Yeah, I absolutely think so. For me, just doing tonnes of laps at the test track – I’ve never really liked that because I feel that I was always better at practicing. I would go the test track and feel great, then I would go race and I just wouldn’t ride that good. If you look at my career from the start, I’ve challenged myself to race all the time. I feel like I still need to hone that race craft – I feel that anytime you can line-up and simulate what we’re going to be doing in the states, it’s awesome. The competitiveness in me is more than ever, I feel like I’m riding better than ever, so why not go experience something that could be a once in a lifetime opportunity – to go to Australia and take the family, do some racing and have a great time. Obviously I’m not 20 years old anymore, so I don’t have 10 years left in me, I’ve got a few good ones and I want to make the most of it.
SX2 – Gavin Faith
Gavin Faith, back-to-back wins here in Sydney, you must be pleased with your weekend as a whole.
Yeah, it’s been awesome. I kind of put high expectations on myself with the tighter course and my background in arenacross being champion this year. I was stoked with how good of a position I put myself in off the starts – my starts were on-point this weekend. I feel like it was a big part of my success this weekend, it was a tough track to pass on and it was really important to get out front – I did that and I executed it well.
Do you think your arenacross experience really came into play this weekend?
Yeah, definitely. Obviously I’m an arenacross champion, so I know how to ride arenacross really well – actually, arenacross is a little tighter than this. I like the indoors, there’s a lot better traction than most of the outdoor stadiums, so the traction and the tight racing really suited me well with the short lap times. I’m super happy to come away with 1-1, I kind of felt like that’s what I needed to do, and I’m really relieved to be able to do it.
Last week when we spoke, you said the title was a long shot, but you ended coming within a few points of it. Do you feel a little bit disappointed that you couldn’t get that done in your time here?
It kind of is what it is, I guess. I gave it my best shot, I went 1-1 this weekend, and I won last weekend in Melbourne – there’s nothing really more that I could do. I messed up earlier in the season, I just had to put that behind me and put my head down and work for it – there’s no going back in time. I just had to let that go and do the best that I could, and I did, but we came up a little bit short. I was happy with the results and we had a good season – I’m just thankful for that.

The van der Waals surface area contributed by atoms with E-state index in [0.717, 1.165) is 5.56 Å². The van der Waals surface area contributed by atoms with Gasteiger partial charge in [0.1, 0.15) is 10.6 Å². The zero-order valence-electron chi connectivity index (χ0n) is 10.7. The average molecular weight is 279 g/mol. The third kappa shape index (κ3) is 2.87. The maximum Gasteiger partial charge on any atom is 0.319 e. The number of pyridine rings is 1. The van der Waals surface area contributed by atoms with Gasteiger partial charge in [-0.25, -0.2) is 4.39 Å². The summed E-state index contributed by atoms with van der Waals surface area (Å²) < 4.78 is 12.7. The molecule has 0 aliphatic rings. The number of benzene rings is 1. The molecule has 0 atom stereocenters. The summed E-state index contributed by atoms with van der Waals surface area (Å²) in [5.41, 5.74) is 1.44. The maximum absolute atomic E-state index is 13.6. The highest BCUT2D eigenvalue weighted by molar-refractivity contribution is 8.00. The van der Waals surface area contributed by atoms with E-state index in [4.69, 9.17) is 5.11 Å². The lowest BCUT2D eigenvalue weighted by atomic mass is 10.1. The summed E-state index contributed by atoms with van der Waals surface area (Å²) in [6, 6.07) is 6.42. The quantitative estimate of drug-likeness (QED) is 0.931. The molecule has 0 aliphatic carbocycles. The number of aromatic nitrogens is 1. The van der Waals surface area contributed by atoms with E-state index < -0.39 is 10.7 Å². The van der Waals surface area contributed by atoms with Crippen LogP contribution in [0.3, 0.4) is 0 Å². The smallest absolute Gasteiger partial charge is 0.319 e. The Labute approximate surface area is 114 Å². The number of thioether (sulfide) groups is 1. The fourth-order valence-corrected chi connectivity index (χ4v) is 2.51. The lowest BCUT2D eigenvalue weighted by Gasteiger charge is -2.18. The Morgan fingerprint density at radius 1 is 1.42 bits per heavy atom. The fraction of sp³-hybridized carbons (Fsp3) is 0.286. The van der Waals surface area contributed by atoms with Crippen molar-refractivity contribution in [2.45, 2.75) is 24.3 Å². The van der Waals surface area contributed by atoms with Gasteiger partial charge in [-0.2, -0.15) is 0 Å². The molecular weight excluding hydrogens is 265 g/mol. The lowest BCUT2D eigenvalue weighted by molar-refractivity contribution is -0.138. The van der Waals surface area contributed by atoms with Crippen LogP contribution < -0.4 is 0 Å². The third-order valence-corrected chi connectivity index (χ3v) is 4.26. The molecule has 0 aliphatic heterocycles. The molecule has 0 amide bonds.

Is coming back to Australia something you’re going to try and pursue again?
Yeah, definitely. I’ve been coming over here for a lot of years – I love it over here – I love all the people and the racing community. It’s been really awesome, it’s treated me really well, so I’m looking forward to coming back in 2017.
SX2 – Jackson Richardson
Jackson Richardson, you’re the 2016 Australian SX2 champion – congratulations mate and you must be over the moon to come home with that result.
Yeah man, I’m definitely pumped – it’s been a hectic weekend. The first night I was able to come away with second, I got a bit tight in the main, and then Hayden and I came together a bit. But yeah, I was glad to come away with second – [I] gained a few [points]. And today, I mean oh, it was just stressful. I got a bad start in the main, I was way back and got up to third – Hayden and Gav were a fair way in front. It was crazy, I came around with one lap to go and Hayden was off the side of the track – I thought he went down, but apparently it was a mechanical issue which just sucked. I don’t like to win a championship that way – I wanted to beat him straight up, but it’s the way it goes sometimes. I feel for the bloke, but I mean I’m still pumped on the championship. We worked our butts off this year.
When you crossed the line it didn’t really look like you knew you won until your mechanic came over to you, what was going through your mind when you first realised that you had won the title?
Oh man, it was all just a blur. I mean, I looked like a dear in the headlights when I came off the track – I had no idea what was going. I didn’t know if Hayden had just crashed and got back up or something like that. I didn’t see him come around – it was crazy. The boys waited a bit, and then they confirmed that I got the championship – I just lost it man, it was crazy.
Have you gone over and consulted with Hayden?
Yeah, I went over and saw him. He came over just after the race – he is as professional as it gets – he held his composure there at the end, you could see he was emotional. I was too because I don’t like to win that way, we’re good mates and I know he works just as hard as me, if not harder. We’ve been going back and forth all season, we’ve had some good battles and we’ve been going at each other, but at the end of the day we’re friends and I would’ve been just as pumped as him if he won the championship.
Now looking ahead to 2017, is a fulltime return to Australia on the cards?
Yeah, definitely. I’ve got some stuff in the works, but I’m not going to announce anything just yet – I’ll wait a couple of weeks. But yeah, we have some stuff in the works and I’ll be announcing it soon.